Interview with Sports Psychologist: Professor Matthew Sorley

Matthew Sorley is an instructor at Carleton University’s Psychology Department (in Canada’s capital, Ottawa) where he teaches; Introduction to Psychology, Social Psychology, and Sport and Performance Psychology. We would like to thank the ‘Carleton’s Coffee with a Prof’ program for making this interview possible. So without further ado, please continue on for our exclusive Interview with Sports Psychologist: Professor Matthew Sorley!

Hi Matthew. Nice to have you with us. So, to start off, our mission is to help a billion people reach 100 years of age happily and healthily – what are your thoughts on that?

It’s certainly a noble goal. When you think about the most common causes of preventable mortality, a lack of physical activity is right up there. We should not only think about how we can extend our lifespan, but how to improve the quality of our psychological and physical health along the way.

Being physically active has all sorts of benefits for us psychologically, and from a cognitive perspective, there are processes functioning at a more efficient level, such as having effects on our memory, learning, problem-solving, and reasoning.

People don’t often think about those; they often think about being physically active because they want to enhance their cardio or tone up, or whatever it happens to be. I’m a fan of anything that aims to get people to be more physically active because of these benefits.

Background

What made you want to start out in sports psychology?

I grew up liking sports and initially it was a way to connect with my parents. My mom would listen to baseball games on the radio and the sounds of the game were reverberating around the house. With my dad it was about going to CFL games. This kind of thing is true for a lot of people because there’s some sort of connection that develops.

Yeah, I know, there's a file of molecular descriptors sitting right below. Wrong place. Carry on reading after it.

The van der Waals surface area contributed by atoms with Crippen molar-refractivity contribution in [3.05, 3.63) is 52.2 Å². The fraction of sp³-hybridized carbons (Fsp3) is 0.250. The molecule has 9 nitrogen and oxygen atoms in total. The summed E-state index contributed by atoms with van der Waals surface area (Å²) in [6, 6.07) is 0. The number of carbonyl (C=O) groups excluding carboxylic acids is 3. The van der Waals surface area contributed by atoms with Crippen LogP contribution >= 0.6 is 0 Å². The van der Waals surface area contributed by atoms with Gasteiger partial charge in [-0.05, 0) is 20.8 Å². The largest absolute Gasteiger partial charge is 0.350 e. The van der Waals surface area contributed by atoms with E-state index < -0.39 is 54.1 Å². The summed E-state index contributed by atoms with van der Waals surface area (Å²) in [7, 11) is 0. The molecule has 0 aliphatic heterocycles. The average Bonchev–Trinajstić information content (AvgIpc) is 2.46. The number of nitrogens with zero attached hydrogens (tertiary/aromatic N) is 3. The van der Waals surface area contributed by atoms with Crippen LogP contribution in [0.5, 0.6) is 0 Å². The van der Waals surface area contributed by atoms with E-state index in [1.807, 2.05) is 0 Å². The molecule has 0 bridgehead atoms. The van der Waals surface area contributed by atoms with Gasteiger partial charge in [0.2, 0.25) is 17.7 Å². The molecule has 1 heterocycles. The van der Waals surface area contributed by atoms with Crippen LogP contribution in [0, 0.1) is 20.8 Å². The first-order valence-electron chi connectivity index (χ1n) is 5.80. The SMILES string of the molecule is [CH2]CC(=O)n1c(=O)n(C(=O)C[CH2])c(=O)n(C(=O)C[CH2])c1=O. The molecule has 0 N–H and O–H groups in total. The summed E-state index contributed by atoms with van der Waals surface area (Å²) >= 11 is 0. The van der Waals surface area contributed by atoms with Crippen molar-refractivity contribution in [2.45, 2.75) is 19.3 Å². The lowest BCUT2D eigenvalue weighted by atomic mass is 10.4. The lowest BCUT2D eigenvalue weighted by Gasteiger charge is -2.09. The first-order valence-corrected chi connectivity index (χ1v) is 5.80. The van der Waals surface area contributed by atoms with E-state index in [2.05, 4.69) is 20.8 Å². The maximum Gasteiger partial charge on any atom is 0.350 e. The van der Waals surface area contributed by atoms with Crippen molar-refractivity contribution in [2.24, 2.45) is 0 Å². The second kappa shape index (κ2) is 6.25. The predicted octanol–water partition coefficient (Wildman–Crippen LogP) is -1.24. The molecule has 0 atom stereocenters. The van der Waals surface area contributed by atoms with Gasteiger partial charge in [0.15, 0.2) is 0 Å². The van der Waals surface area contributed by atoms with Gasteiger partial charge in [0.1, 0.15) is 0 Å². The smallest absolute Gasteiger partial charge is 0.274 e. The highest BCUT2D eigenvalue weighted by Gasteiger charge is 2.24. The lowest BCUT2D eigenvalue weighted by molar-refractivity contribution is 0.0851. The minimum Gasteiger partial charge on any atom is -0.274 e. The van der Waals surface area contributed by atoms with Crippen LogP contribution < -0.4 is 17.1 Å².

An Interest in High Performance People…

There was also a little bit of sport participation here and there, which gave me confidence in other areas of my life that I didn’t have.

From the beginning I’ve had a big interest in high performance and learning about people who are accomplishing their goals in areas that aren’t just sports, such as stand-up comedians and business leaders. So, it’s a combination of these forces.

From your interest in studying success, what do all of these high performers have in common?

They have commitment and they’re not afraid of the practice elements. They’re willing to put in the hours and hours to get better, and they actively reflect and think about how they can improve, using a bunch of different strategies to facilitate that.

With athletes specifically, most of them start with genetic advantages, but that’s not enough; there are still things like eating, sleeping, money, coaches, facilities, and opportunities that help get them to where they are.

Mindset and Goal Setting